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Protein - How much and what are the best sources?

Updated: Mar 14, 2022

Ever wondered what type of special nutrient (material) must have been used in building our body tissues like muscles, bones, skin, hair, nails, etc., or has been responsible for our growth & maintenance, what about immunity and energy?


Well, the answer is PROTEIN!


So, what is Protein?


Protein has been recognised as a fundamental element of every cell of the body. Basically, proteins are complex compounds that are used for -

  1. Growth & maintenance - growth means cell division or multiplication for the production of new tissues and those tissues come together and form an organ, and many organs coming together forms an organ system. Also, proteins are important for the maintenance of tissues as normal wear and tear happen. At times of stress, injury, surgery, tissue repair needs protein.

  2. Synthesis of essential components - Proteins help in the formation of important components like all enzymes, certain hormones, immune components, substances that are needed for blood clots, proteins of muscle that play a role in contraction and relaxation of the Heart etc.

  3. Supply of energy - Protein is used as a source of energy and gives around 4.0 Kcal/gram.

  4. Regulation of body processes - Protein plays a vital role in helping to maintain blood pH levels (7.4) required for the proper function of cellular processes in the human body.

What are the classifications of Protein?


Proteins have similar compounds like Fats and Carbohydrates, (i.e Carbon, Hydrogen & Oxygen), but they differ from Fats and Carbohydrates and have additional Compound - Nitrogen. Nitrogen constitutes 16% of the protein.

Proteins are made up of Amino Acids (Building blocks). There are 20 such Amino acids and are further classified as

  1. Essential Amino Acids (Indispensable) - these are the Amino Acids that cannot be synthesised by the Human Body and so they have to be supplied through a Proper Diet.

  2. Non-Essential Amino Acid (Dispensable) - these Amino Acids can be synthesised by the human body in sufficient amounts.

Where do we get our protein from?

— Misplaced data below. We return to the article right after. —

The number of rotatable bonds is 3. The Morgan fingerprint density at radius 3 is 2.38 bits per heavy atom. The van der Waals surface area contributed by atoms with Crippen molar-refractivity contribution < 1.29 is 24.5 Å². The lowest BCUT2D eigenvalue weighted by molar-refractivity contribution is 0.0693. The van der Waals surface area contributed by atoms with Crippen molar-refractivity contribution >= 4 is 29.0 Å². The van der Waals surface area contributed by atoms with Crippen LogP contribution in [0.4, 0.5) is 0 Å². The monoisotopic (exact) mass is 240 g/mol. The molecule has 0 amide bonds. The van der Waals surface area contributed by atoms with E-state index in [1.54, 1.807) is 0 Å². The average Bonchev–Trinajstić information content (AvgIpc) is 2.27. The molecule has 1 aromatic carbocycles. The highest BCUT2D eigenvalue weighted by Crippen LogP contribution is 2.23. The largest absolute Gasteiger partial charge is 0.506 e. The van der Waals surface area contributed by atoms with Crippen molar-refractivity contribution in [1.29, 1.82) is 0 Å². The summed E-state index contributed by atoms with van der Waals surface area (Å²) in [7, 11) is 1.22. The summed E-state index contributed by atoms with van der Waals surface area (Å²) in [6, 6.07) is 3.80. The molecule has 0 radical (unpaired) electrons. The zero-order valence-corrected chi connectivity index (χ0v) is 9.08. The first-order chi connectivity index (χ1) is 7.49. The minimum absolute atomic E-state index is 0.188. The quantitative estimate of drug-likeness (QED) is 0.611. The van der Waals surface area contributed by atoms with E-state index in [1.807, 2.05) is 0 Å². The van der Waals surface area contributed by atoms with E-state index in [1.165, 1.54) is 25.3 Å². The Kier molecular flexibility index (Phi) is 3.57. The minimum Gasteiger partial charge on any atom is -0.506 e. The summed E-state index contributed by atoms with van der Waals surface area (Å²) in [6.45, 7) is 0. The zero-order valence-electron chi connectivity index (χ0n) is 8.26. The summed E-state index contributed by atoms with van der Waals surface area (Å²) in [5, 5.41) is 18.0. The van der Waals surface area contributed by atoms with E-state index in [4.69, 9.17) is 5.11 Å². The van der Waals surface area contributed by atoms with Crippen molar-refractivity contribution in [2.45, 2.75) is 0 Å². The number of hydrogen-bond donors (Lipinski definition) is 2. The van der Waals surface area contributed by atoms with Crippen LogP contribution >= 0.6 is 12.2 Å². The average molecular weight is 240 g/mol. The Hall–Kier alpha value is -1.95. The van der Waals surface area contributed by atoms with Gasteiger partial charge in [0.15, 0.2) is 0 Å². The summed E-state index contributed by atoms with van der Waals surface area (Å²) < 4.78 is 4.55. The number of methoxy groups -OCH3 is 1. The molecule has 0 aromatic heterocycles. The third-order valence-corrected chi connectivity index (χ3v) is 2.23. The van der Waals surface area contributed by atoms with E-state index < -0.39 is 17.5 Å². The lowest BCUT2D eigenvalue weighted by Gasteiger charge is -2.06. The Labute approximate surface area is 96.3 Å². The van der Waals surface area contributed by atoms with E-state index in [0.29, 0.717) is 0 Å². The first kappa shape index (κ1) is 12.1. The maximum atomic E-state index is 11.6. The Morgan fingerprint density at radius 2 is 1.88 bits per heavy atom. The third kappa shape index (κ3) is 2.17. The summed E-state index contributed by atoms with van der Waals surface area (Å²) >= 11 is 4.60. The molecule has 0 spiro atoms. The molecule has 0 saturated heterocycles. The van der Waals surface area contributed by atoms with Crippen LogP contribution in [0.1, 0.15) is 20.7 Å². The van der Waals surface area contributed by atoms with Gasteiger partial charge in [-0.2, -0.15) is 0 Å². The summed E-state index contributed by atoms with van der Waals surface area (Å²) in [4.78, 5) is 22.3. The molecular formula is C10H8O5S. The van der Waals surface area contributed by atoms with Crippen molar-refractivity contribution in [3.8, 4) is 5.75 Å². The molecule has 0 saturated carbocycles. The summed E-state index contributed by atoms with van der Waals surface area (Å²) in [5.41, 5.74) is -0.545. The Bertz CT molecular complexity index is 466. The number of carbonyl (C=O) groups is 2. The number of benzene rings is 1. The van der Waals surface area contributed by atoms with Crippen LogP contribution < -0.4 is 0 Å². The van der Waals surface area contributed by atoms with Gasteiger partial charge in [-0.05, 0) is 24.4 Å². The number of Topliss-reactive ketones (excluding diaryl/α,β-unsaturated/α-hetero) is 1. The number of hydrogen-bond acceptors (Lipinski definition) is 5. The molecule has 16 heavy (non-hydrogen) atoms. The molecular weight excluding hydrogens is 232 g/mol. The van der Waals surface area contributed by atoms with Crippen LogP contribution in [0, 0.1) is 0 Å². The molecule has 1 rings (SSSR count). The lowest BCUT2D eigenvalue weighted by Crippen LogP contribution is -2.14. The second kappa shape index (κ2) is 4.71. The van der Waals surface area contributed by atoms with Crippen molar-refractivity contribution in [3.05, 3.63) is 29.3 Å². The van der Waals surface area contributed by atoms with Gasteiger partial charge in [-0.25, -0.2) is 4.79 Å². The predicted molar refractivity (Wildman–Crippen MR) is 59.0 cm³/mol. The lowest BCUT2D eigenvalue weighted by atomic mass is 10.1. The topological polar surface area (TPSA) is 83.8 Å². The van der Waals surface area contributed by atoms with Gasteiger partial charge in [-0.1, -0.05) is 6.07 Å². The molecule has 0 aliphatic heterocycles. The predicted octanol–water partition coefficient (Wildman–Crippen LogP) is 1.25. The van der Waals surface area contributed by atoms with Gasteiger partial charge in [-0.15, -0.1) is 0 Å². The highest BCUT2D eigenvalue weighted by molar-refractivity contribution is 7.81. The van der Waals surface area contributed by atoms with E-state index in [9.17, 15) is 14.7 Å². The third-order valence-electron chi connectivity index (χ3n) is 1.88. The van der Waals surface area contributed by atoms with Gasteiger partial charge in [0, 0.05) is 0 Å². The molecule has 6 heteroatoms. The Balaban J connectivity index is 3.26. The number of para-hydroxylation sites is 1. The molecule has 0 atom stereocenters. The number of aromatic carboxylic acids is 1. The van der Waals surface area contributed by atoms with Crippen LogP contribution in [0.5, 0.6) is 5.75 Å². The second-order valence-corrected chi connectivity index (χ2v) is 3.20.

There is a common misconception that Proteins are only found in animal products but let's have a look at the Sources:

  1. Plant Sources - yes, indeed plant sources like pulses (legumes), beans, peas, soy, nuts, nuts & oilseed, cereals, millets like Jowar, Bajra etc, do have protein

  2. Animal Sources - Milk & Milk products like curd, paneer, cheese, khoya, mawa, milk powders, meat, chicken, eggs, fish, pork, beef & lamb.

Another huge misconception is that some of the plant sources are missing some of the amino acids, which really isn't true at all. All foods and animal products have all 20 Amino acids, but the distribution is different.


Let's say I had sprouts and I want to know how Protein would break down inside my body and get absorbed. In order to get absorbed, proteins have to be broken down into amino acids. Protein is first broken in the mouth by mechanical digestion into smaller pieces and then moved to the stomach where the actual digestion begins, the first thing that needs to happen is that the protein needs to be denatured (i.e. broken apart) by hydrochloric acid in the stomach which uncoils the protein structures and an enzyme named, pepsin which attacks the bonds holding the protein structures together and breaks it up into smaller chains of polypeptide (fun fact: pepsin itself is a protein). These polypeptides and a few loose strands move into the small intestine, where the gastric acid from the stomach is neutralised by more alkaline juices delivered from the pancreas. The polypeptide strands are further broken down into dipeptides, tripeptides and single amino acids. The final step is accomplished by the cells of the intestinal walls, where the dipeptides and tripeptides are split by the enzymes on the surface of these walls into single amino acids, which now have to be delivered into the bloodstream for various uses.


What are our actual protein requirements?

 

The Recommended Dietary Allowance (RDA) for protein is 0.8g/kg body weight of protein per day. So let us say if you weigh 60 kgs, so 60 x 0.8 = 48g will be your protein requirement per day.

 

The Estimated Average Requirement (EAR) for protein in adults is 0.66g/kg body weight per day, and a little higher for infants and children (ranging from 1g/kg for infants up to 12 months to 0.73g/kg for teenagers).


Protein for Elderly - Intakes of 1.2–2g/kg body weight per day may help prevent sarcopenia (the loss of muscle mass and strength with age). These increased amounts of protein stimulate muscle growth and maintenance up to a point.